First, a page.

Lackteen didn’t live to see the period that followed. He died in 1968, mere months before the Production Code was abandoned, struggling to pay rent on his one-bedroom apartment with the odd walk-on, and unaware that his villainous beginnings foretold the next 50 years of Muslim and Middle Eastern misrepresentation.

The Disney 1992 cartoon version of Aladdin
Walt Disney Pictures

Michele Tasoff grew up keenly aware of cultural stereotypes during the 1970s and ’80s. Her father, Jack Shaheen, the son of Lebanese immigrants, was a mass communications professor at Southern Illinois University and an authority on anti-Arab and anti-Muslim sentiments in the news. After seeing a disturbing stereotype during Saturday-morning cartoons once when she was 5, she became his research assistant. Any time she saw “bad Arabs” on the tube, she’d immediately inform him. “He would hurry downstairs and pop in a VHS,” recalls Tasoff, now a CNN producer.

The house filled with 3,000 recorded shows and movies, plus countless pop culture artifacts. Shaheen’s wife, a Palestinian American, worked alongside him, meticulously labeling the tapes and assisting with his fastidious notes. It evolved to include racist depictions of blacks, Jews, and other minorities, which he collected from eBay and antique shops. But for Middle Eastern tropes, he just walked to Blockbuster.

Shaheen was especially disturbed by the portrayals of Palestinians, the worst being Black Sunday, a 1977 thriller about a fictional plot by Palestinian terrorists to massacre 80,000 Super Bowl spectators. “No movie shows Israeli soldiers and settlers uprooting olive orchards,” he’d later write in Reel Bad Arabs: How Hollywood Vilifies a People. “No movie shows Palestinian families struggling to survive under occupation, living in refugee camps, striving to have their own country and passports stating ‘Palestine.’ Disturbingly, only two scenarios present Palestinian families.” To Shaheen, their dehumanization in film was as much a cautionary tale as The Eternal Jew.

Without a mandate, Shaheen did the work Joseph Breen ignored. Take, for example, their notes on the French Foreign Legion adventure film Under Two Flags:

Breen: “There should be nothing in the picture offensive to the French people as a whole or to France’s military forces specifically.”

Shaheen: “The desert is labeled, ‘land of eternal mystery, primitive, barbaric.’”

Breen: “several derogatory references to Jews.”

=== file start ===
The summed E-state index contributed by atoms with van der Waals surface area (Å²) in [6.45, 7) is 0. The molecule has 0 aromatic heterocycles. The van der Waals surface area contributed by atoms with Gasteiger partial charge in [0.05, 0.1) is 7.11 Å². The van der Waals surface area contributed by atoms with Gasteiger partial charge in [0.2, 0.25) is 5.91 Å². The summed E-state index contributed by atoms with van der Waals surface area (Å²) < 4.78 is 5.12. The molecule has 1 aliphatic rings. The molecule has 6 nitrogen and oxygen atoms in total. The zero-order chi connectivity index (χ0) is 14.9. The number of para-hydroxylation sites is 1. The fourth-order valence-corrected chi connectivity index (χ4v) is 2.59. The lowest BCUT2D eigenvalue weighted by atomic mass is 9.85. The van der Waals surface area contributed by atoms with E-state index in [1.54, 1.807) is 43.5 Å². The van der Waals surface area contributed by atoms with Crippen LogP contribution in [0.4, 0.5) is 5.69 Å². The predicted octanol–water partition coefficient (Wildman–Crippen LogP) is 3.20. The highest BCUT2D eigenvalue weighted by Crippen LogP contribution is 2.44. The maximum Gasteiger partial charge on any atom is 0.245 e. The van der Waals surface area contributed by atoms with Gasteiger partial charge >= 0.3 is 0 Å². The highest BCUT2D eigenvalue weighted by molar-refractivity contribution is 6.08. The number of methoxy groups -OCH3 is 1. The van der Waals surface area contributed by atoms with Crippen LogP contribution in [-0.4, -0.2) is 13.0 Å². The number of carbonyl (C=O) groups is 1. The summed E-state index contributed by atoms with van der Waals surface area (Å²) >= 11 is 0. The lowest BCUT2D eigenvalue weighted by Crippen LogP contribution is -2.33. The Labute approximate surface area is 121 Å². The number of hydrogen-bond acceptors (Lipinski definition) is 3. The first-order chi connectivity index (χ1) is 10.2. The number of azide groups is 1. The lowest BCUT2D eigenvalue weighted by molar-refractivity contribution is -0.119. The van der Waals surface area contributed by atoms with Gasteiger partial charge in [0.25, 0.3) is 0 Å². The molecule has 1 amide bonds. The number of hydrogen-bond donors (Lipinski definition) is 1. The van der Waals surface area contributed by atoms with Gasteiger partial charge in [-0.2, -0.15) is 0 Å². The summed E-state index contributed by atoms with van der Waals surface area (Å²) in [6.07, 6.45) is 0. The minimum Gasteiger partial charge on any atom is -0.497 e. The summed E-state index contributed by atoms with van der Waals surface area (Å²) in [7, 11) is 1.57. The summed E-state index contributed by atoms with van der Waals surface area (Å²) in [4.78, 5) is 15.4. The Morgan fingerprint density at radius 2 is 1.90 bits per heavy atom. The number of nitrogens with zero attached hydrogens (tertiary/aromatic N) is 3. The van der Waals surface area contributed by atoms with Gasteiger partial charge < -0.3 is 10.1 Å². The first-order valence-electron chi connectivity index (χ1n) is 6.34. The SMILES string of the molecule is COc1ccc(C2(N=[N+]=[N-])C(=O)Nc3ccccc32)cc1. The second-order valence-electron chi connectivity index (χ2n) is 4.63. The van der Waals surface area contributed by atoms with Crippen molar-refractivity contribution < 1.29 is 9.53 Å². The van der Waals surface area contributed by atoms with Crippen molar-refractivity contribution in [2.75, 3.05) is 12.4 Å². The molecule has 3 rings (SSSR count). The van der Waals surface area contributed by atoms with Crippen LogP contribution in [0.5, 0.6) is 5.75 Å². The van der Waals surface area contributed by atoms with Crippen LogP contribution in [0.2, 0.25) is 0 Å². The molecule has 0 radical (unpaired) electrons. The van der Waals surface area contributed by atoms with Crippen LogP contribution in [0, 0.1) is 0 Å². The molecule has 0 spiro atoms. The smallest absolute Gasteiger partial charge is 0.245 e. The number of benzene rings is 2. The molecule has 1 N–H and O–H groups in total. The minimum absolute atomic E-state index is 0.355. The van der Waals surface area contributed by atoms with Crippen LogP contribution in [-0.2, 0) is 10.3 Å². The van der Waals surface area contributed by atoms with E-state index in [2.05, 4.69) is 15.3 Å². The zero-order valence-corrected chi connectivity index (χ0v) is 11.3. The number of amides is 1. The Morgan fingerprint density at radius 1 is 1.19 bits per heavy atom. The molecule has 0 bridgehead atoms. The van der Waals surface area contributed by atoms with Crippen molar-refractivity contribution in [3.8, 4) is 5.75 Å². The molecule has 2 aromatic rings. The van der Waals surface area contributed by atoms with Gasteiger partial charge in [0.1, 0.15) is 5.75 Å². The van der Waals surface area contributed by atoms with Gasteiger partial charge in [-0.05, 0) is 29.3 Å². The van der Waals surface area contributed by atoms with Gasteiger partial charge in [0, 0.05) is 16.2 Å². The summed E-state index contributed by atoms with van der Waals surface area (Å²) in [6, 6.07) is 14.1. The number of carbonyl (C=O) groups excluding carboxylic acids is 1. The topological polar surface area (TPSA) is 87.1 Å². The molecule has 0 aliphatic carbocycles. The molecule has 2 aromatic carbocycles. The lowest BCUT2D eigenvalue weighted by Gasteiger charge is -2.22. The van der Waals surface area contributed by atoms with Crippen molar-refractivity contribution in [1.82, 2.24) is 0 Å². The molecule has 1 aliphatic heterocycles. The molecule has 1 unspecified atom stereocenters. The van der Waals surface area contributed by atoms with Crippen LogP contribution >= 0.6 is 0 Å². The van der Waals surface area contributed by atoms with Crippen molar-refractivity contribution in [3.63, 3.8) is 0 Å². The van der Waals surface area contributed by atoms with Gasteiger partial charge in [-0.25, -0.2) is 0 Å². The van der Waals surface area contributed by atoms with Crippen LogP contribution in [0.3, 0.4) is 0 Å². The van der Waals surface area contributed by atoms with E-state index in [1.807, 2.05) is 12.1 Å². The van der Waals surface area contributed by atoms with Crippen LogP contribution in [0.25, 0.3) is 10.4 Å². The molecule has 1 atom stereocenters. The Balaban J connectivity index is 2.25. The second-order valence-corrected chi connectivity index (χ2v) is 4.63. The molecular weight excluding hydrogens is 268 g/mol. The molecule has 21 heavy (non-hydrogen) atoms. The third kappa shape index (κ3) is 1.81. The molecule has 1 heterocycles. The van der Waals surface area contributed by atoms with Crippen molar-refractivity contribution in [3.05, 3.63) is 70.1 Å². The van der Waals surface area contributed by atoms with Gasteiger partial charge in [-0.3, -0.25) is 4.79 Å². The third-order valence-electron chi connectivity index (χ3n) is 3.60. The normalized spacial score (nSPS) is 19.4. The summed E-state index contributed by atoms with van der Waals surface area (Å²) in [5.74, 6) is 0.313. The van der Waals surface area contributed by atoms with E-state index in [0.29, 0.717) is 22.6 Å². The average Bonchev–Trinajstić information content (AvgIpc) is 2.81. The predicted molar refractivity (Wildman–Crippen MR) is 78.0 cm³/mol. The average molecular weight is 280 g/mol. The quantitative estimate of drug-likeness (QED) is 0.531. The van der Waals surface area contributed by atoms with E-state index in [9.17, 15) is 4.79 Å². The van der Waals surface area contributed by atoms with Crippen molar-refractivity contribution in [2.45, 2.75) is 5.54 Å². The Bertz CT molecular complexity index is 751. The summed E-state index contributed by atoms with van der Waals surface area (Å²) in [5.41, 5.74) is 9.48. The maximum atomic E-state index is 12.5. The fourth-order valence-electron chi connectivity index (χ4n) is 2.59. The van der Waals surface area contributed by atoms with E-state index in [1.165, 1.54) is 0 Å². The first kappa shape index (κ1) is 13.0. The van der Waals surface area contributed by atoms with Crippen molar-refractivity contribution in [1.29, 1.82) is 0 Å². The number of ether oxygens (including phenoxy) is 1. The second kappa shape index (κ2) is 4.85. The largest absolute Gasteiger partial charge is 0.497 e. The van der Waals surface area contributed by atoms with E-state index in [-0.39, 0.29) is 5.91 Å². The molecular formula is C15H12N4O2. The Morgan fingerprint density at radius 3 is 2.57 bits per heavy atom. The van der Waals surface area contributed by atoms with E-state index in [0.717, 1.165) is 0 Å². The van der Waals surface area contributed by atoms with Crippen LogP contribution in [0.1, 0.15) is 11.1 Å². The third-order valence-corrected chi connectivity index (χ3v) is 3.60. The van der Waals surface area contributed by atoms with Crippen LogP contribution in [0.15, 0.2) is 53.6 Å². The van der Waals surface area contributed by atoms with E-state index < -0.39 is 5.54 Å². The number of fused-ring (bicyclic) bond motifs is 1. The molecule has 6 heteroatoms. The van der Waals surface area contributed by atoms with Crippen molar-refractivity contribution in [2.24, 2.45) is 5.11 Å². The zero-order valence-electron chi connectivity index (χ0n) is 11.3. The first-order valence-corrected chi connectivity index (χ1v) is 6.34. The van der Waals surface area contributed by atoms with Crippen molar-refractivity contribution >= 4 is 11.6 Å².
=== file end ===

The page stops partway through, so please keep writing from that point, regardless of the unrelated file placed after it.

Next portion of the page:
Shaheen: “Seeing an unkempt Arab leer at Lady Venetia … [legionnaire] warns the lady, ‘Just a moment, better give me your jewelry.’ Quips another legionnaire, ‘Turn your back for one minute and they’ll swindle you.’”

Breen: “avoid any suggestion that her character and life have been loose or sinful.”

Shaheen: “Westerners don tuxedos and gowns, ugly Arabs peer in from outside.”

Lackteen was one of those ugly Arabs, but Under Two Flags wasn’t on Shaheen’s exhaustive “worst list.” Renegades, however, was—and it contained five of the epithets on a longer list that he kept. He had another of mythical “Arab-lands” and another of tropes, like Egyptians, Shiekhs, Maidens, Villains. He paid closest attention to the last as they mutated into generic forms of terrorists.

Shaheen traced the first depiction of Middle Eastern and Muslim extremists to 1951, and recorded its growth, at first gradually alongside Israeli-Palestinian wars. It picked up pace after the OPEC crisis and became a frivolous plot device after the Iranian hostage crisis in 1979—an easy way to get Doc and Marty to the past, fleeing fanatical Libyans in the first minutes of Back to the Future, or to get another roundhouse kick out of Chuck Norris. It wasn’t that the American hostages gave Hollywood free rein on Middle Eastern and Muslim characters; they’d had that since the beginning of cinema, long after boozy Irish, shyster Jews, and diseased Chinese began to fade from the screen. Rather, the crisis showed how much money there was to be made scaring the bejesus out of people with Islamic fundamentalists.

“They became pop culture opportunities for capitalism to make money,” says Mahyad Tousi of BoomGen Studios, which develops programming with Middle Eastern, North African, and South and Central Asian themes. Tousi cites ABC’s nightly coverage of hostages, premiering four days in and slickly packaged as The Iran Crisis—America Held Hostage. “A month later, they were beating Johnny Carson in the ratings.”

Shaheen had loved cinema since the first matinees he saw at his Pennsylvania hometown’s theater, where his mother worked as a cashier and he, later, as an usher. He studied acting and directing, but came out an academic. It wounded him to see the vilification of his people in a medium he loved go unchecked his entire life. Ultimately, he only wanted to see them portrayed “no better, no worse, than anyone else.”

For decades, publishers and newspapers turned down Shaheen’s op-eds, articles, and manuscripts. Some 80 rejections preceded the release of his first book, The TV Arab, in 1984. The work was lonely, depressing, and taxing, says Tasoff, and it sucked the joy out of something dear to him.

His message was finally heard by a wide audience in 1992, after the year’s top-grossing film. Disney’s Aladdin is the first time I remember my family going out to see a movie together. Along with our Palestinian friends, one of the few minorities in our small Canadian town, we entered the theater excited to see a cartoon about us. I remember leaving still jazzed, pleased to have picked up on words and other subtle nods to our heritage. And then someone, my teenage sister, I think, brought up a line from the musical’s opening song: I come from a land from a far-away place … Where they cut off your ear if they don’t like your face. It’s barbaric, but hey, it’s home.